When all the sand is in the filter, fill the rest of the filter with water. Replace the selector valve, collar, and tubes securely and securely.

Step 9: Backwash and rinse the filter

Before you turn on your filter and pump, set the selector valve on the entry Backwash. Turn on the filter and let it rinse for at least 2 minutes or until the light signals the execution of the operation. This will help to drain all the impurities that have accumulated inside the tank.

Then turn off the pump, set the selector valve to Rinse, turn it back on and rinse the filter for about 1 minute.

Step 10: Re-activate the sand filter

Perfect! The change of sand happened correctly (or at least we hope so). Next, you just need to switch off the pump, set the valve to Filter and restart the pump.

Lastly, you have to check the pressure gauge. What should be the normal pressure in the filter changes from manufacturer to manufacturer?

But, generally, the correct value is between 0.5 and 1.5 Bar and between 0 and 4 PSI for the American measures. Always keep an eye on this factor. Meanwhile, when the pressure value exceeds the normal value, it is necessary to backwash the filter again. In this way, you can eliminate even more debris; little ones!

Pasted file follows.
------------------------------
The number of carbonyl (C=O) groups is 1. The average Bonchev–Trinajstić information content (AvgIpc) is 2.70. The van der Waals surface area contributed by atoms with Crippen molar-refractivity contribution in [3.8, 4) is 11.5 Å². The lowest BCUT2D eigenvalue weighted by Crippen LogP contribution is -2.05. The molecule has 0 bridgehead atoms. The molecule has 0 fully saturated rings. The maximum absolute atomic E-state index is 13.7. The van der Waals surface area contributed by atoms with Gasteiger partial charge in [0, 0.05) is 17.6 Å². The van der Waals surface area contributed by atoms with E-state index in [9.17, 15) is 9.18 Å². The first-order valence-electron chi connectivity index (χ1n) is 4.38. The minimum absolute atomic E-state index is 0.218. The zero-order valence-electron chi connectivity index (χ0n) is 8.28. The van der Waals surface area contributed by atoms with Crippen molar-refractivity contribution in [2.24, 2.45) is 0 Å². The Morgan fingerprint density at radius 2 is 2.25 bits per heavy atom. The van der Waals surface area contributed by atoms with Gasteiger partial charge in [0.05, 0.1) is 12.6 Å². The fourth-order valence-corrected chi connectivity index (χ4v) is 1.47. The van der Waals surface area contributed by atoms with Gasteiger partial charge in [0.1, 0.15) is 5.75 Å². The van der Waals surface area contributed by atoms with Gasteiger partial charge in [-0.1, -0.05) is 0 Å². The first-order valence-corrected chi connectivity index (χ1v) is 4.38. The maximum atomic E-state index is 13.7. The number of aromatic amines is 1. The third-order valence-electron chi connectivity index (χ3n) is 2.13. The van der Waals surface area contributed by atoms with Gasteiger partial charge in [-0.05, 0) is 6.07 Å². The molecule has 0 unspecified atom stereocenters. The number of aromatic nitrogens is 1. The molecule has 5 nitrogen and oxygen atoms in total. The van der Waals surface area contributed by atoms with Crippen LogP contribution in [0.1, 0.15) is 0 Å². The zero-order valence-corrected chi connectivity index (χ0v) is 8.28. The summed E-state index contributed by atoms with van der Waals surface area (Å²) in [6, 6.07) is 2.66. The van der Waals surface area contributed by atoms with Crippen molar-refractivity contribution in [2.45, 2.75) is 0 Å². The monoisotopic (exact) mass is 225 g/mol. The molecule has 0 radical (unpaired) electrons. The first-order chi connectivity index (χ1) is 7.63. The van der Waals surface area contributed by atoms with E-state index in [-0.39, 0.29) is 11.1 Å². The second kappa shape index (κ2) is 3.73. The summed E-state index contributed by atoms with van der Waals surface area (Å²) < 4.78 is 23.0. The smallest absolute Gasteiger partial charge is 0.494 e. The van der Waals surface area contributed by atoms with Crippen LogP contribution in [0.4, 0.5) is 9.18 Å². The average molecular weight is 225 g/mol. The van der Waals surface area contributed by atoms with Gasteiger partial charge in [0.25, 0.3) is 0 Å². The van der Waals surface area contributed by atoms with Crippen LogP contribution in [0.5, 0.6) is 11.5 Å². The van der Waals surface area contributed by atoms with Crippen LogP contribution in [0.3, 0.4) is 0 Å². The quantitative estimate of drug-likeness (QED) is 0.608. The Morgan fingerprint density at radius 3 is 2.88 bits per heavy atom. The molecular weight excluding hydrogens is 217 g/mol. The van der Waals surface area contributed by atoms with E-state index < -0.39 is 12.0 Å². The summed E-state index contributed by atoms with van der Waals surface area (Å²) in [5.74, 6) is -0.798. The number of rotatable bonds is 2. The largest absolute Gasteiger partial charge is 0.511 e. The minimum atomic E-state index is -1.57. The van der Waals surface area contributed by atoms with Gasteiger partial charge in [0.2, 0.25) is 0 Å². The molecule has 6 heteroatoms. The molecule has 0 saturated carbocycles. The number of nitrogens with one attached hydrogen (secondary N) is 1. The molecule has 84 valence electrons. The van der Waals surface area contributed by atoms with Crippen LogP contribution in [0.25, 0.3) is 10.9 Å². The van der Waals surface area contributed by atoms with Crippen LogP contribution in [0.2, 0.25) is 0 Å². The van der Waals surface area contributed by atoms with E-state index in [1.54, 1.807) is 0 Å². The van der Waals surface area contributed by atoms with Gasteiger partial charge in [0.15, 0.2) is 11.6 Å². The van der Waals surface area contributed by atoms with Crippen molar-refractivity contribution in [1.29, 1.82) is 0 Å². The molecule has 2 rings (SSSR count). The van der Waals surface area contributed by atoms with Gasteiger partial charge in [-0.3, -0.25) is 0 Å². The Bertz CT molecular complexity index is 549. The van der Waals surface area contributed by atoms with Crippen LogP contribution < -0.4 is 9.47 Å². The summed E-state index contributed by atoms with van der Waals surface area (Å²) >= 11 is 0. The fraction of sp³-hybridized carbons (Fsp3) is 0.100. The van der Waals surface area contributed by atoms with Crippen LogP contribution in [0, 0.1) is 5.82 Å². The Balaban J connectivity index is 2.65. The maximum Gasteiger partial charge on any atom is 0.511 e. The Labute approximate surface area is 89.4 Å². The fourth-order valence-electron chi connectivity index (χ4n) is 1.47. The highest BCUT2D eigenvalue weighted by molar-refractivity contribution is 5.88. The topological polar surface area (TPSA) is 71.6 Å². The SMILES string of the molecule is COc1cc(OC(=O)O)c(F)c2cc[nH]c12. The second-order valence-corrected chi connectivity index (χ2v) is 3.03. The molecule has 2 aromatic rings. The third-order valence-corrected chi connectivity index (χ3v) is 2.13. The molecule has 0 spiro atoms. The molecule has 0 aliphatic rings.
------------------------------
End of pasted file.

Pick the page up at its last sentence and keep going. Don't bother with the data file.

Tips to extend the sand life of your pool filter

Here are some tips for an effective pool sand filter maintenance:

  1. Always clean the pool pump pre-filter after the suction to remove leaves and other retained dirt. This helps you avoid clogging and therefore facilitating the filtration process.
  2. Always clean the skimmer basket.
  3. Clean the edges of the pool to remove excess dirt. You can use a sponge of your own.
  4. Brush and sift the pool. Basically, this helps to remove dirt and possible stains from the pool walls. Also, it helps to remove solid materials from both the surface and the bottom.
  5. By observing these tips you prolong the good dirt retention capacity of your filter. But it is always good to remember: it is essential to carry out changing the filter sand of the swimming pool with a minimum frequency of every two years!

You may check out more tips and tricks below:

We hope you enjoyed the article. Use the comment box below if you have questions or would like to make contributions.